From Philly with Love

Welcome from rainy, windy Philadelphia. I’ve been down here the past couple of days for the biennial meeting of the Society for Research on Adolescence. Below I will list an eclectic mix of quick travel, research, and conference thoughts:

  • Here’s a painfully obvious, but oft neglected list of essentials when it comes to preparing your paper symposium and/or related conference presentations.
    • Be intellectually interesting. At least try to provide a solid theory-research connection to your work. I didn’t fly 500 miles and spend $800 so that you could give me a dumbed down version of your work. If you don’t know what I’m talking about… at least nail the following:
    • Be visually interesting in a minimalist way. Edward Tufte would have had a field day here. Pictures, videos, and graphs are good, especially if you’re not as intellectually interesting. I’m easily distracted and amused by even bad visual cues, but don’t just toss up really complicated data outputs or small-fonted graphs/charts. Fully explain what is up there. If you can’t explain it quickly, don’t use it. Use a simple PPT design, less is more. At the very least, have your PPT set up and ready before the presentation. I don’t want to see your cluttered desktop while you fumble with monitor mirroring or getting all the presentations onto one laptop.
    • Be relationally interesting. Make me laugh. Make me feel like you care. Make me feel like you care that I’m there. Don’t wait until the end of the symposium to elicit my response with a weak, “ok, now we have time for a couple questions (but don’t ask anything too in-depth because our presentation isn’t that intellectually deep)”.
    • Be prepared. I cannot understand why conference organizers do not require more materials to be submitted and reviewed beforehand for non-invited presentations. If you’d be embarrassed to present it to your reappointment committee, don’t present it to me at a national conference.
    • Be concise. You will go over time. I repeat, you will go over time on your presentation. Time it out and work on making it as tight and concise as possible. It’s always awkward when you can tell that the other presenters in your symposium are embarrassed at your verboseness. If you can’t be concise, inform a co-presenter to rip the mic out of your hands when you go over time–and laugh when they do it (i.e., don’t act like they just stole your tenure from you).
    • At the very least, show me that you care about your work and you are trying hard to disseminate it well to the larger research community. Many of the above sins can be forgiven if I can tell that you really tried and care (especially if you are a fellow grad student). Not everyone is a dynamic speaker (I’m certainly not), but know that and accentuate what you can do well.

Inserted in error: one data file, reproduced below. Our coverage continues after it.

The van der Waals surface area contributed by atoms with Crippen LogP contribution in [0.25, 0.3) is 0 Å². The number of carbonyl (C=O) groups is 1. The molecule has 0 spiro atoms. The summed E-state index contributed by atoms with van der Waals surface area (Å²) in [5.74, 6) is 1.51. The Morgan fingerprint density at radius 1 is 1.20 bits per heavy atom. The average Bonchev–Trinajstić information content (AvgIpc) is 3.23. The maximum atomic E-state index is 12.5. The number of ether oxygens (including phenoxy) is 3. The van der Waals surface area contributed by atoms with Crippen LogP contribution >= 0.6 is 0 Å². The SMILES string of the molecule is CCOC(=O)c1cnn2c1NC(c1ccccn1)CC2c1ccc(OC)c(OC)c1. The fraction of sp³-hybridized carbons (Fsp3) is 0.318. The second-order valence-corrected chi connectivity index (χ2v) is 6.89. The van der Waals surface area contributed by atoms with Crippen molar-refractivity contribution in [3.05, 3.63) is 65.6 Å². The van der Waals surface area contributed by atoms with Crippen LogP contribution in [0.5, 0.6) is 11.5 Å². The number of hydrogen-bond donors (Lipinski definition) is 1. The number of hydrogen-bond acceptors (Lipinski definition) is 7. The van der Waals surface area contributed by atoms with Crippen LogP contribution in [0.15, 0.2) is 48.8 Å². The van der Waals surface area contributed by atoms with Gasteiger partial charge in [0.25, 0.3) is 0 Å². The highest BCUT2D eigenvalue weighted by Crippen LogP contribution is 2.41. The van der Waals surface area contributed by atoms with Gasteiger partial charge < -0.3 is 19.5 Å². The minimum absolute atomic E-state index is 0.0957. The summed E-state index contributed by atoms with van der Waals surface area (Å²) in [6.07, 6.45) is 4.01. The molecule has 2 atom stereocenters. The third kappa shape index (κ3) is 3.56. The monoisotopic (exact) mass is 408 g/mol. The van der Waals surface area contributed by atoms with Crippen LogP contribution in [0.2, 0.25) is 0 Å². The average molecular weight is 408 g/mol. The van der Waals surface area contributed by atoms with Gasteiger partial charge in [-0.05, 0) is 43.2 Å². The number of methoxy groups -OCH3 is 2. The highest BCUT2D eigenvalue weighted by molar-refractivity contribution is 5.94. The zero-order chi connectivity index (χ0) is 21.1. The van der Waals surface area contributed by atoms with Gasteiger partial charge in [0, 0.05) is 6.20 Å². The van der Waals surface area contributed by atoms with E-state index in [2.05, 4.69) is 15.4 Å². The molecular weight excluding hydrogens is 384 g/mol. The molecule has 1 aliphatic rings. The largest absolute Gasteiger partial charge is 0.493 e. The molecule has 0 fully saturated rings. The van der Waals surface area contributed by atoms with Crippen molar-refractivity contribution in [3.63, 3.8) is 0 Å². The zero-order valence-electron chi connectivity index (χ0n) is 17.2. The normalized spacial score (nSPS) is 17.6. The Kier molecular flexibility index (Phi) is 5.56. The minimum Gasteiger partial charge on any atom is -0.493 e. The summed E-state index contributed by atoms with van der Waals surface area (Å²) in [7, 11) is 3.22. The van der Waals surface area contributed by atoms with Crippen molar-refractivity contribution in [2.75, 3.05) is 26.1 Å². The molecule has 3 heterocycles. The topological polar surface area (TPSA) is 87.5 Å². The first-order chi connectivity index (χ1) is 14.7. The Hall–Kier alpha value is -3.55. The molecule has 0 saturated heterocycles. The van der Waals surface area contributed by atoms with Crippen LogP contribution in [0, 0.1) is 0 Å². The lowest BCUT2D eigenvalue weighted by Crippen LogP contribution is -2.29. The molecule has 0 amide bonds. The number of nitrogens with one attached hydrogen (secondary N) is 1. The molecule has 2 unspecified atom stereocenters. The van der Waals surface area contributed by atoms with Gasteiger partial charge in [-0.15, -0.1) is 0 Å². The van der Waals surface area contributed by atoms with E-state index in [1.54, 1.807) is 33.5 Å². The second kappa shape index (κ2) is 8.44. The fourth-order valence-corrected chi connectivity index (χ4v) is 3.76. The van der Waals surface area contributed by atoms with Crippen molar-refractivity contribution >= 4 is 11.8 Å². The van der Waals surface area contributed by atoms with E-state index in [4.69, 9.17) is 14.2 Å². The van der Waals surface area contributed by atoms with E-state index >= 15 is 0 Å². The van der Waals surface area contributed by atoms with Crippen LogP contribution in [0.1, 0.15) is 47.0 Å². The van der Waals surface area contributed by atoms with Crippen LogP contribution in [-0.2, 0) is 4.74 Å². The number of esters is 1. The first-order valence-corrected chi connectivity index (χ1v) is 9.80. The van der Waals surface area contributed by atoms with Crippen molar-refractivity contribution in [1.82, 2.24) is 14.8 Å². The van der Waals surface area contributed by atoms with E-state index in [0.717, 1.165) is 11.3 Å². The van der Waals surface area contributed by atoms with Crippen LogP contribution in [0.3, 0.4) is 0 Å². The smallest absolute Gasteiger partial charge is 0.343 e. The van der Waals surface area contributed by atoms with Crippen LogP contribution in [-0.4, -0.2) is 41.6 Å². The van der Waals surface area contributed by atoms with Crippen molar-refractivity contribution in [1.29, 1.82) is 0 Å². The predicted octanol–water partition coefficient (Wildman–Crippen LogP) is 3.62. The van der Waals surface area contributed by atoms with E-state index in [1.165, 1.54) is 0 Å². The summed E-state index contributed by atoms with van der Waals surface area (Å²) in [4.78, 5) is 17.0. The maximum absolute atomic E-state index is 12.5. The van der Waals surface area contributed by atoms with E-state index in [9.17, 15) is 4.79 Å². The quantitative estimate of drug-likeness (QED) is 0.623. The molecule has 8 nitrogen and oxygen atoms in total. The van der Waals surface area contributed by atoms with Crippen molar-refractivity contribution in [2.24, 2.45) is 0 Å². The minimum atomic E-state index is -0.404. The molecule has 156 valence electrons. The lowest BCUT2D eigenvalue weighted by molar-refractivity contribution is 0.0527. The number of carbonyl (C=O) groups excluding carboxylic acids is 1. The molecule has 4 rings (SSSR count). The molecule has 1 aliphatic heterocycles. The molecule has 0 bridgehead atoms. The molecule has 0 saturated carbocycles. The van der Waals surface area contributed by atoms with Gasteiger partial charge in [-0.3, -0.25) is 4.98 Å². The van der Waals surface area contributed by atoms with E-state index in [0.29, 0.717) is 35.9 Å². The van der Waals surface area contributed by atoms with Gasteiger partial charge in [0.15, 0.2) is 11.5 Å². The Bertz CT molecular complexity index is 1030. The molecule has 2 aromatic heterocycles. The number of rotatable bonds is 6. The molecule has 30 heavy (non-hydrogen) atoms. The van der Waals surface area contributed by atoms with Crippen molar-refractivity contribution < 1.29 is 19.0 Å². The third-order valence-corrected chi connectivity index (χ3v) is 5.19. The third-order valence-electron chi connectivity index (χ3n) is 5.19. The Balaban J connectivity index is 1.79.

• Humor is a great balm.
  • The movie “National Treasure” is built on a promising thematic foundation, but entirely butchers that potential with Nicolas Cage and horrific, cheesy, outlandish writing. With that said, it’s a pretty sweet movie when it comes on TV the first night you are visiting Philly and you get to see all the historical locations you hope to visit.
  • There was exactly one symposium at SRA having to do with adolescent development and technology/media use/social networking… and I slept in and missed it.
  • If you’re the grad students presenting in a symposium, don’t go longer than the established profs.
  • I’m sick of being “the student”. It’s time to get a job and new title.
  • American history is fascinating and a working knowledge of it by the citizenry is essential to the strength of our democracy. It’s unfortunate that most international students I know have a better grasp on the foundations of our country than native born citizens.
  • No wireless in presentation rooms?? How am I supposed to engage with my network of research associates at the conference in a meaningful, real-time dialogue (i.e., Facebook games)?
  • If your main rationale for your study goes something like, “researchers are increasingly finding” OR “_____ has been getting increased attention”, then you better back it up with some real facts. As well, keep in mind that, especially in more niche research enclaves, this should be a small part of your rationale. Let me be the judge of whether your work matters. Present a good case. Locate it in the larger body of research and tell me what you think is most interesting, relevant about your topic. Just don’t use a cliche and expect it to really stick.
  • Call me a small town boy, but fresh air is completely underrated.
  • Give me an easy way to follow up on your work after the conference is over. Getting e-mailed your PPT is OK, but it would be great it you had a website, which would direct me to more of your work. There was lots of stuff created that will never again see the light of day. That is sad.
  • If you’re going to do a whole symposium on narrative research and digging into narrative inquiry as a form of research design, then go whole hog at it. I guarantee the 5 of us who showed up for your talk weren’t too interested in having you shoe-horn this method into a quantitative framework. I missed another really good session during that time slot, and I’m still a bit bitter.
  • What’s up with Starbucks serving weak coffee? Although my sample size was small, it was quite obvious that Starbucks coffee was weaker here. Perhaps it has to do with the absolute infestation of Dunkin Donuts and their pathetic offering of weak “premium” coffee, which brings me to…
  • I’ve never seen more Dunkin Donuts in my life. There were 5 within a 1/4 mile of our hotel. You’d have thought Benjamin Franklin invented the glazed doughnut or something.

Photo Credit:

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